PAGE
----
KSU psychology professor studies effects of military stress
KENNESAW, Ga. (Mar 17, 2021) — Kennesaw State University’s Office of Research hosts a one-hour web show every other Friday at 4 p.m. to showcase the varied research being conducted by KSU faculty members. “Research with Relevance” spotlights Kennesaw State researchers in a live interview followed by an interactive question-and-answer session with the virtual audience.
This week’s episode features Brian Moore, an assistant professor of psychology in the Radow College of Humanities and Social Sciences. He will discuss his work to better understand the impact that traumatic stressors have on military members and their families, in order to improve their health and quality of life.
What was the defining moment when you realized this is what you wanted to do?
Moore: I always wanted to be involved in research. My first “aha” moment for research occurred when I met some Walter Reed Army Institute of Research scientists and I thought, “These folks are so cool! I want to do that.” I realized while in graduate school that I could make a larger difference for the military community as a civilian scientist than a uniformed, military scientist, so I chose to pursue academia rather than going back to government work.
What do you hope students learn from you in the classroom?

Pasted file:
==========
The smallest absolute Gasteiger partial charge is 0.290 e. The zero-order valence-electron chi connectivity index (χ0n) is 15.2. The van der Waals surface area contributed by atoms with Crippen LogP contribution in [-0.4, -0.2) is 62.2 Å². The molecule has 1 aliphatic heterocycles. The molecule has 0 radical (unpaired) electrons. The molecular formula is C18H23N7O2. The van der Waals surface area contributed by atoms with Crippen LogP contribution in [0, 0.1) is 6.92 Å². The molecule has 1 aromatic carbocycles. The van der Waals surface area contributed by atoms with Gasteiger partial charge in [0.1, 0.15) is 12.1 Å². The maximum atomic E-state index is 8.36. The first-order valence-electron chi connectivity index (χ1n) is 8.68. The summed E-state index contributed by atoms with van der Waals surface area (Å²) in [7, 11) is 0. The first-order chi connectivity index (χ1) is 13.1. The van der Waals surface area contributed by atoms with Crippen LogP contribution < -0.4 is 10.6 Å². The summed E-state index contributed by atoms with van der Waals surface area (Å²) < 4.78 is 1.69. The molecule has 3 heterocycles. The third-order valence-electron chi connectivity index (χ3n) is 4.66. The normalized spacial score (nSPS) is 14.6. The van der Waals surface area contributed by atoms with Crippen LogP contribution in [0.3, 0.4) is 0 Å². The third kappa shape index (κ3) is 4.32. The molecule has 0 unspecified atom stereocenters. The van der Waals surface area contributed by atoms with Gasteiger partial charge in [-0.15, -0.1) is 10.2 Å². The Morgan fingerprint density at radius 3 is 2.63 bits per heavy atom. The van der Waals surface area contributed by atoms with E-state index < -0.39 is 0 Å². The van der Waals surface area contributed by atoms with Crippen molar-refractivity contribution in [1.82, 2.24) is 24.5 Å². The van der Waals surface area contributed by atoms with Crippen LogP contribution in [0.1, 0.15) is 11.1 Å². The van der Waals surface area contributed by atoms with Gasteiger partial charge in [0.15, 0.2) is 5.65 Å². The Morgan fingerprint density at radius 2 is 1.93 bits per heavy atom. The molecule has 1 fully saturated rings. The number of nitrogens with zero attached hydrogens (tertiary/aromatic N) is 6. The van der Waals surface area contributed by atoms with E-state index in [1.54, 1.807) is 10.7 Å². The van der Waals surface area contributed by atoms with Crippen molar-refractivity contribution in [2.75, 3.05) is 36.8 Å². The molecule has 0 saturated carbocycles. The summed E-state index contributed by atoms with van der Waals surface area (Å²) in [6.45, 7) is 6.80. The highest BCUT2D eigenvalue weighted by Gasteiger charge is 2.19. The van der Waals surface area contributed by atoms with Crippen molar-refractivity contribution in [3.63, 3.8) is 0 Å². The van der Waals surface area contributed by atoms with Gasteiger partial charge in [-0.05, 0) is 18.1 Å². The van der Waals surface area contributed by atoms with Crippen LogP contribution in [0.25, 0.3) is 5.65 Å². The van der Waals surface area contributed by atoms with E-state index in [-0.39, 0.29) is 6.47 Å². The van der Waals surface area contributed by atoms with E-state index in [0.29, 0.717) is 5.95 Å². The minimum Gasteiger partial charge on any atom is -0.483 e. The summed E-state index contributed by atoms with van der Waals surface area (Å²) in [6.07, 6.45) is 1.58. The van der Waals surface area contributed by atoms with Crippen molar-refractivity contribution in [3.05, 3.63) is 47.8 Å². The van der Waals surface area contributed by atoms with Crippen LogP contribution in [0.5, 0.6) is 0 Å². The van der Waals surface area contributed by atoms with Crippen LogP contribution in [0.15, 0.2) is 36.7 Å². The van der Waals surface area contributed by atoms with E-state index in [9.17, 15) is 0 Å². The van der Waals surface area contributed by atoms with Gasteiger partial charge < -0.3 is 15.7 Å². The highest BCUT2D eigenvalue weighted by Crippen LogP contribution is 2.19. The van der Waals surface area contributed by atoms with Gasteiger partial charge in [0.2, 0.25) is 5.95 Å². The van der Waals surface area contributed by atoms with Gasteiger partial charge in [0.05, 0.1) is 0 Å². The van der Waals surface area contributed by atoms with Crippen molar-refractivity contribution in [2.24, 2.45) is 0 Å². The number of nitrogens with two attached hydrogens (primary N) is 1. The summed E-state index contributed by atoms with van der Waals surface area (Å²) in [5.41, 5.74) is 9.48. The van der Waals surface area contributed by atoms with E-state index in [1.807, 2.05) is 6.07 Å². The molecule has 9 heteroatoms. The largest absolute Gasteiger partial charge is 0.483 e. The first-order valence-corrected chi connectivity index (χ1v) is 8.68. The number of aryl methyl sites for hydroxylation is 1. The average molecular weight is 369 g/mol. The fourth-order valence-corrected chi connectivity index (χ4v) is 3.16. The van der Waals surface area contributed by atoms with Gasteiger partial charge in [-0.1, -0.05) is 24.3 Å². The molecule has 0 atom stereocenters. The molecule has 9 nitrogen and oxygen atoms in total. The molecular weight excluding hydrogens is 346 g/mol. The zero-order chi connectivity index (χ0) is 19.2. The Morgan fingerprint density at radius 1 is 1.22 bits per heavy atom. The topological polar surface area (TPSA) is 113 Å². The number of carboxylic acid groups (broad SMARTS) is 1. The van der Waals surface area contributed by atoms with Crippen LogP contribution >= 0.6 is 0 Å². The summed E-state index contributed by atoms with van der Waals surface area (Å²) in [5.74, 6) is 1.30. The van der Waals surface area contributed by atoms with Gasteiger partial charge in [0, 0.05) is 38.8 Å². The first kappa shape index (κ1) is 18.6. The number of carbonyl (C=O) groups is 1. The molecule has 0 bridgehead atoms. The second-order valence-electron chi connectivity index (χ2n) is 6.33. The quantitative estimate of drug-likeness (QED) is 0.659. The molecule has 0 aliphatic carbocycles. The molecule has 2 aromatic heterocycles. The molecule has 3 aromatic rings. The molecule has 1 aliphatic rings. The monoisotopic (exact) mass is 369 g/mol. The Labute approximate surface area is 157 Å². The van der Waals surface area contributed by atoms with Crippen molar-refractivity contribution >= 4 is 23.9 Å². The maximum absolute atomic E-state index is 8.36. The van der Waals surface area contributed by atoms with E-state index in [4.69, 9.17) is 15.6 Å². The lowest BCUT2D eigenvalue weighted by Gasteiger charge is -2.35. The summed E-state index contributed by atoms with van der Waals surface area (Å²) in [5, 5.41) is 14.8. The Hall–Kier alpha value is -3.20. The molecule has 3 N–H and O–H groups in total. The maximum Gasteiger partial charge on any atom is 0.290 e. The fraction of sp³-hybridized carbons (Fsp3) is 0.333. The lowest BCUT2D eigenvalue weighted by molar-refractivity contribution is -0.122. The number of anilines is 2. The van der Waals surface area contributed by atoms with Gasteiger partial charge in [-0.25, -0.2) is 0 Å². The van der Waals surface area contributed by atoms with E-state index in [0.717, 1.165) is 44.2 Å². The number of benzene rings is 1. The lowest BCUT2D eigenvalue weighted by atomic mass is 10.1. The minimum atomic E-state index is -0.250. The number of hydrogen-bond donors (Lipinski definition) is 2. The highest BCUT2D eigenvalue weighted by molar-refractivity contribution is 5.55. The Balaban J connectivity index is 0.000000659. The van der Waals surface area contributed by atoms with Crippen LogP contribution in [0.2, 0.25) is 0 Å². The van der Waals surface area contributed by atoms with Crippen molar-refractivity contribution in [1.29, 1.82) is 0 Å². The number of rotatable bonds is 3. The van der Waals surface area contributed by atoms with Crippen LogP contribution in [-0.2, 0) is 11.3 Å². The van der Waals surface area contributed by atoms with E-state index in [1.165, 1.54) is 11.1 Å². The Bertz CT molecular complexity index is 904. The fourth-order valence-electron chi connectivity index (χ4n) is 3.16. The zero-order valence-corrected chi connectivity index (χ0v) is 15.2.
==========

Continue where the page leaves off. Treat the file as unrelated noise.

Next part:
Moore: Passion for research and understanding of the struggles others experience. First and foremost, students should feel free to learn and follow their passions without judgment or a presumptive expectation of “success.”
How are students involved in your research efforts and how do they benefit?
Moore: Currently my lab has four undergraduates and two graduate students. In the past two semesters, they have meaningfully contributed to five manuscripts and seven conference presentations. One manuscript has been published, two are under review and two are in preparation.
As part of this, they are learning how to write effectively, run statistics, analyze output and work on Institutional Review Board protocols. In addition, my doctoral student is learning how to find and write grants.
In what ways has KSU supported your research?
Moore: The most salient has been the generous support for graduate students. I have two outstanding GRAs who have been so helpful in setting up my lab and mentoring the undergraduates in my lab.
The second has been the funding of an Interdisciplinary Innovation Initiative grant. The team I’m on has been phenomenal as has the support from Dr. Evelina Sterling and the team in the Office of Research. Another example is the community. For instance, Dr. Sherrill Hayes in the School of Data Science and Analytics has been instrumental in grant writing collaborations and mentoring/connecting me to resources around campus.
Tune in on Friday, March 19 at 4 p.m. to hear Brian Moore talk about his research and answer your questions. Click here for more information.
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A leader in innovative teaching and learning, Kennesaw State University offers close to 200 undergraduate, graduate and doctoral degrees to its more than 41,000 students. With 11 colleges on two metro Atlanta campuses, Kennesaw State is a member of the University System of Georgia and the second-largest university in the state. The university’s vibrant campus culture, diverse population, strong global ties and entrepreneurial spirit draw students from throughout the region and from 126 countries across the globe. Kennesaw State is a Carnegie-designated doctoral research institution (R2), placing it among an elite group of only 6 percent of U.S. colleges and universities with an R1 or R2 status. For more information, visit kennesaw.edu.